⚡ Quick tip : Before you rephrase, start by saying something such as, “If I understand correctly…” After reformulating, don’t hesitate to ask if you understood correctly. Important: Make sure not to add your perceptions when you’re reformulating.

6. Mind your boundaries

Active listening allows you to be a better presence for your colleagues or employees. As with any situation, however, the first step is always to make sure you’re comfortable with the conversation. This is why one of the 6 tips for practicing this key skill is to be attentive to your own personal boundaries.

Being in the role of listener means that you too will sometimes experience emotions. You may find old wounds or memories resurfacing.

If a conversation makes you feel uncomfortable, it’s okay to simply step back. You have a responsibility to the other person, but also to yourself. This is what will allow you to be truly available when you need to be.

💡 In practice : A colleague stops you in the staff room to tell you what they think of the work of one of the team members. You like this employee and you don’t want to take part in unconstructive chatter.

To avoid hurting their feelings or your relationship, the best thing to do is to set your boundaries by making it clear that you understand that they are experiencing emotions about your colleague, but that discussing them behind his back makes you uncomfortable.

⚡ Quick tip : Acknowledging your boundaries also means checking in with yourself. If a situation gets you worked up, it is an indication that you are crossing an important line. Don’t try to suppress this feeling.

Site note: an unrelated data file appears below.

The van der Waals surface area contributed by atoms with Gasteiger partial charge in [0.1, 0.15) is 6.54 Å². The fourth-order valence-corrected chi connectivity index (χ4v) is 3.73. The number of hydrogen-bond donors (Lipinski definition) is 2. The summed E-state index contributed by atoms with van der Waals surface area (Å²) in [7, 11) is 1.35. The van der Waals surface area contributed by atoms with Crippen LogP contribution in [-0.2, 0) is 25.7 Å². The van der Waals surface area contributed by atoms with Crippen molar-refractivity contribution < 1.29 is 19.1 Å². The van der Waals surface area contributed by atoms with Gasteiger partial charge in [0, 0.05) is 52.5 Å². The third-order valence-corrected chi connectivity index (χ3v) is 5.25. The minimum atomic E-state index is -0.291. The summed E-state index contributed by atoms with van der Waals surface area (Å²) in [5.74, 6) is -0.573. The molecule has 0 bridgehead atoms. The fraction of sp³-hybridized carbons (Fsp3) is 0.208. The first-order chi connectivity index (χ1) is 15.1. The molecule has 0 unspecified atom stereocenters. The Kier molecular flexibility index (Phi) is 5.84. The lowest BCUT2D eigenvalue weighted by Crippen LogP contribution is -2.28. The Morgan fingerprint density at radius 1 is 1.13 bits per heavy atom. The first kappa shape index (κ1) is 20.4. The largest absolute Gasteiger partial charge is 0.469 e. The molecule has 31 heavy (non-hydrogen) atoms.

Naming and respecting boundaries takes courage and means having to say no, or not meeting another person’s need when they want to.

To clearly express your boundary, but also to feel more comfortable doing so, explain yourself gently to the other person: express with words your fatigue, your discomfort, or the fact that a situation is delicate for you because of a previous personal experience or a work relationship. A boundary is always easier to respect when it is understood.

Active listening: A skill to develop for more people-centred management

Mastering active listening is a step toward making your employees feel important, really getting to know them, and helping them by responding to their real needs. Knowing how to listen actively is sure to be a tremendous asset for you.

Many believe that standing out or succeeding as a manager only requires mastering more “active” skills—public speaking, rallying, inspiring, and so on.

But while listening may not be as flashy, it remains a critical management skill. Don’t overlook the impact you can have when you lend an employee an attentive ear.